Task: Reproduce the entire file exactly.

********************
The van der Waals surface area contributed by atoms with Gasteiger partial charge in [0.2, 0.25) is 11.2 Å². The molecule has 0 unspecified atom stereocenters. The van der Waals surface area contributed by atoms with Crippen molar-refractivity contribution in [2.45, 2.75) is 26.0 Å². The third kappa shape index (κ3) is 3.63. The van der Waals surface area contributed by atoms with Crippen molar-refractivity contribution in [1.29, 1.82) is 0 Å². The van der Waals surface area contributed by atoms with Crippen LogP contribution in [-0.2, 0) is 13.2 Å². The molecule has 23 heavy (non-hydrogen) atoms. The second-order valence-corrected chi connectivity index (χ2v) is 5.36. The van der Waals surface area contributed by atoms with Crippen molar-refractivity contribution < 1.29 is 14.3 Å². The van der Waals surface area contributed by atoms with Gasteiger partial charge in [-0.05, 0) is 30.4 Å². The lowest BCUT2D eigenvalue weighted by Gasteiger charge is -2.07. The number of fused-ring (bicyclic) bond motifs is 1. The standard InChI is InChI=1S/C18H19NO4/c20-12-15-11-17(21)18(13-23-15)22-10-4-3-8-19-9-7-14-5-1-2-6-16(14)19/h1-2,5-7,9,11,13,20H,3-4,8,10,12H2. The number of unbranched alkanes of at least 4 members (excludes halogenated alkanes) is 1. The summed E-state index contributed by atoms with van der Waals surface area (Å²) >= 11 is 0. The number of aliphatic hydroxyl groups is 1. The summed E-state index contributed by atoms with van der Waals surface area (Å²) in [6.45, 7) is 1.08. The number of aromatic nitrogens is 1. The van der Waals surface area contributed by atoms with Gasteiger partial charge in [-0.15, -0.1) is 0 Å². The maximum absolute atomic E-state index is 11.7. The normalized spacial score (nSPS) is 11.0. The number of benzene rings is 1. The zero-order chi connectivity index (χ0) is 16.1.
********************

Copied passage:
The van der Waals surface area contributed by atoms with Gasteiger partial charge in [0.2, 0.25) is 11.2 Å². The molecule has 0 unspecified atom stereocenters. The van der Waals surface area contributed by atoms with Crippen molar-refractivity contribution in [2.45, 2.75) is 26.0 Å². The third kappa shape index (κ3) is 3.63. The van der Waals surface area contributed by atoms with Crippen molar-refractivity contribution in [1.29, 1.82) is 0 Å². The van der Waals surface area contributed by atoms with Crippen LogP contribution in [-0.2, 0) is 13.2 Å². The molecule has 23 heavy (non-hydrogen) atoms. The second-order valence-corrected chi connectivity index (χ2v) is 5.36. The van der Waals surface area contributed by atoms with Crippen molar-refractivity contribution < 1.29 is 14.3 Å². The van der Waals surface area contributed by atoms with Gasteiger partial charge in [-0.05, 0) is 30.4 Å². The lowest BCUT2D eigenvalue weighted by Gasteiger charge is -2.07. The number of fused-ring (bicyclic) bond motifs is 1. The standard InChI is InChI=1S/C18H19NO4/c20-12-15-11-17(21)18(13-23-15)22-10-4-3-8-19-9-7-14-5-1-2-6-16(14)19/h1-2,5-7,9,11,13,20H,3-4,8,10,12H2. The number of unbranched alkanes of at least 4 members (excludes halogenated alkanes) is 1. The summed E-state index contributed by atoms with van der Waals surface area (Å²) >= 11 is 0. The number of aliphatic hydroxyl groups is 1. The summed E-state index contributed by atoms with van der Waals surface area (Å²) in [6.45, 7) is 1.08. The number of aromatic nitrogens is 1. The van der Waals surface area contributed by atoms with Gasteiger partial charge in [-0.15, -0.1) is 0 Å². The maximum absolute atomic E-state index is 11.7. The normalized spacial score (nSPS) is 11.0. The number of benzene rings is 1. The zero-order chi connectivity index (χ0) is 16.1.